Pete Dalamaggas treats dealership customers like good neighbors, not best friends.
That means they get a fair deal, not a steal. “We're here to make money, not give cars away,” says Dalamaggas, Internet sales director at Toyota of Des Moines.
Most of his customers get it. “If I say, ‘I just can't do that,’ a lot of times they'll appreciate your honesty and end up buying a car from you,” he says.
Auto retailing's Internet efforts differ from many other businesses because car shoppers ultimately go offline and into the dealership, rather than stay online from the beginning to the end of the sale.
That was the topic of discussion in Las Vegas at a J.D. Power and Associates Automotive Internet Roundtable session entitled “Moving Online Leads to Offline Sales.”
Give customers a reason to see you, and you can make that move smoothly, Dalamaggas says.
He describes how his Iowa dealership handles a typical online lead. “You want to give and get information in a timely manner and make it relevant, not just say, ‘When can you come in?’
“But you don't want to give everything online. You can't sell cars sight unseen. It's a lot easier when you get them into the store.”
Dalamaggas also tells prospects something about the dealership and himself. “They are buying from you, not a computer. Whatever you do, make sure they like the message they hear.”
A pitch he uses with time-pressed customers is, “You're busy, how about me selling you in an easy way at a decent price?”
But some customers strictly shop price, don't want to know about the dealership and its fine staff and play stores off one other.
That's apparent when customers email a request for a price quote, “so they can print it out and show it to another dealer they intend to buy from,” Dalamaggas says.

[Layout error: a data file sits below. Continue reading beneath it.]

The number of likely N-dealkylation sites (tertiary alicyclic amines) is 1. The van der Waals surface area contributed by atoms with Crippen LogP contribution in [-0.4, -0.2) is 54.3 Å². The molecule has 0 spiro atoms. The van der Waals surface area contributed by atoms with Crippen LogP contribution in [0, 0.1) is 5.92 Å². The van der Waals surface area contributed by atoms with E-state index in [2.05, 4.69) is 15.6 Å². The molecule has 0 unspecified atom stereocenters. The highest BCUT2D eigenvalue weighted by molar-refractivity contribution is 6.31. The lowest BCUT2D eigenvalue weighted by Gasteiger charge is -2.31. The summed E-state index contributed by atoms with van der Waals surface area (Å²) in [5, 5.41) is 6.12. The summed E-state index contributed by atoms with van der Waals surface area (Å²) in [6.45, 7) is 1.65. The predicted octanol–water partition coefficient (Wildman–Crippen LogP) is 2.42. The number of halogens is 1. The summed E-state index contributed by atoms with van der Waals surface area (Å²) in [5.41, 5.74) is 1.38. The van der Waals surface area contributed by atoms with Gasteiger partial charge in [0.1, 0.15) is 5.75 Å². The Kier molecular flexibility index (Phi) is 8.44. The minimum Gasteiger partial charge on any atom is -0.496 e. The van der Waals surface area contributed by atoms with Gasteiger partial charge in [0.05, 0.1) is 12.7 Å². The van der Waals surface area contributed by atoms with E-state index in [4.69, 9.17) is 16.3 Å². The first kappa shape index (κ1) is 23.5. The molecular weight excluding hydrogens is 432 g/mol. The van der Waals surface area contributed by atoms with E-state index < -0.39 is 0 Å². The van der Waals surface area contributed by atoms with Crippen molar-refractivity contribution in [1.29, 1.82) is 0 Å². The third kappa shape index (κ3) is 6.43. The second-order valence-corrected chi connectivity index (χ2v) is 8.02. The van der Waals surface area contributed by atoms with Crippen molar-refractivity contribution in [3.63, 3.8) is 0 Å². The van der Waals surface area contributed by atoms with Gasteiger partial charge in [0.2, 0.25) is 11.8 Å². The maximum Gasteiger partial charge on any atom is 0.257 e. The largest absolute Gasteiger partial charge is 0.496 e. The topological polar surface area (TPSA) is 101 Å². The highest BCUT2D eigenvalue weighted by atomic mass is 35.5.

Typical Internet car customers research and shop online but buy offline, says Jim Flint of John Eagle Dealerships. “That's our reality.”
The 14-store Texas-based dealership group intensively tracks leads and prospects, says Flint, its corporate director of interactive sales and marketing. “We're looking for results that go from a connection to a conversation to a conversion.”
A customer-relationship management software system is used to keep active customer information, even on people who end up buying elsewhere.
It helps to maintain an ongoing relationship with such consumers because doing so may get them to “buy from us the next time,” Flint says, describing himself as a car guy who follows two things: “the people and the money.”
Tracking online car shopping behavior is Clayton Stanfield, senior manager-dealership training for eBay Motors.
He reports that typical buyers start online shopping 90 days before purchase, begin looking at models in a particular segment within 56-74 days of purchase and zero in on particular models about 30 days out.
Dealerships need a process to manage leads coming in at those different points in the shopping cycle. All leads deserve attention, although early shoppers should be treated differently than those nearing a purchase. Sometimes dealership staffers fixate on the latter and ignore the former.
“Dealers are good at the lower end of the ‘funnel,’ but not that great in the upper end,” says Angie Sherrell, referring to how leads gradually narrow down into sales.
Modern dealers embrace technology, such as websites and CRM systems, and use them to their advantage.
But they should keep it in perspective, says Sherrell, vice president and general manager of GS Marketing Group Inc., a firm that helps dealerships maintain active websites.
“All the things we're doing we've always done,” she says, referring to sales fundamentals. “We're just doing it faster.”